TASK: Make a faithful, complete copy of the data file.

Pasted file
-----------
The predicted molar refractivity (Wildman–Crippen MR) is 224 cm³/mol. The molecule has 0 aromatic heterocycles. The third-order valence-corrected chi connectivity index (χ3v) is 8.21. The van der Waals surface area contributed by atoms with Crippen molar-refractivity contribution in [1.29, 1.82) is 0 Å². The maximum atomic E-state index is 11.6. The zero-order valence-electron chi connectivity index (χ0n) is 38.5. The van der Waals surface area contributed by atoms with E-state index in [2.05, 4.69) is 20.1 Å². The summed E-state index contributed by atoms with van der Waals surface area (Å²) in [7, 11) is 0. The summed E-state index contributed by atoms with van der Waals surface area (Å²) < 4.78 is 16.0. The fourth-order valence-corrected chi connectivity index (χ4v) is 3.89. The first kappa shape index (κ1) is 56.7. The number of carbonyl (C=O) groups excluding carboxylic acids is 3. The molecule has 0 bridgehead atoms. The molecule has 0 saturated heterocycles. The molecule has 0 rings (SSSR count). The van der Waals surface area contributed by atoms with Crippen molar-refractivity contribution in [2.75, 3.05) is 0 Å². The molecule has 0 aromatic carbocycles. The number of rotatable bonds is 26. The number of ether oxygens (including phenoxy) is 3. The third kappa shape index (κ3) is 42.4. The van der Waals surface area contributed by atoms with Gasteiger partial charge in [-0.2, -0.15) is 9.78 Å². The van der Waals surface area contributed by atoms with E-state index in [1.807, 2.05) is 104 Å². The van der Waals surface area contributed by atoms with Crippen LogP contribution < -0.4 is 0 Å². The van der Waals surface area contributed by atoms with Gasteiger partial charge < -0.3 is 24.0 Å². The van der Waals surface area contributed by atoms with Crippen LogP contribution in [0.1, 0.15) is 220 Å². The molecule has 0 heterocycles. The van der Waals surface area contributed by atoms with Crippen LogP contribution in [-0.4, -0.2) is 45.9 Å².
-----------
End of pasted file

The predicted molar refractivity (Wildman–Crippen MR) is 224 cm³/mol. The molecule has 0 aromatic heterocycles. The third-order valence-corrected chi connectivity index (χ3v) is 8.21. The van der Waals surface area contributed by atoms with Crippen molar-refractivity contribution in [1.29, 1.82) is 0 Å². The maximum atomic E-state index is 11.6. The zero-order valence-electron chi connectivity index (χ0n) is 38.5. The van der Waals surface area contributed by atoms with E-state index in [2.05, 4.69) is 20.1 Å². The summed E-state index contributed by atoms with van der Waals surface area (Å²) in [7, 11) is 0. The summed E-state index contributed by atoms with van der Waals surface area (Å²) < 4.78 is 16.0. The fourth-order valence-corrected chi connectivity index (χ4v) is 3.89. The first kappa shape index (κ1) is 56.7. The number of carbonyl (C=O) groups excluding carboxylic acids is 3. The molecule has 0 bridgehead atoms. The molecule has 0 saturated heterocycles. The molecule has 0 rings (SSSR count). The van der Waals surface area contributed by atoms with Crippen molar-refractivity contribution in [2.75, 3.05) is 0 Å². The molecule has 0 aromatic carbocycles. The number of rotatable bonds is 26. The number of ether oxygens (including phenoxy) is 3. The third kappa shape index (κ3) is 42.4. The van der Waals surface area contributed by atoms with Gasteiger partial charge in [-0.2, -0.15) is 9.78 Å². The van der Waals surface area contributed by atoms with E-state index in [1.807, 2.05) is 104 Å². The van der Waals surface area contributed by atoms with Crippen LogP contribution < -0.4 is 0 Å². The van der Waals surface area contributed by atoms with Gasteiger partial charge < -0.3 is 24.0 Å². The van der Waals surface area contributed by atoms with Crippen LogP contribution in [0.1, 0.15) is 220 Å². The molecule has 0 heterocycles. The van der Waals surface area contributed by atoms with Crippen LogP contribution in [-0.4, -0.2) is 45.9 Å².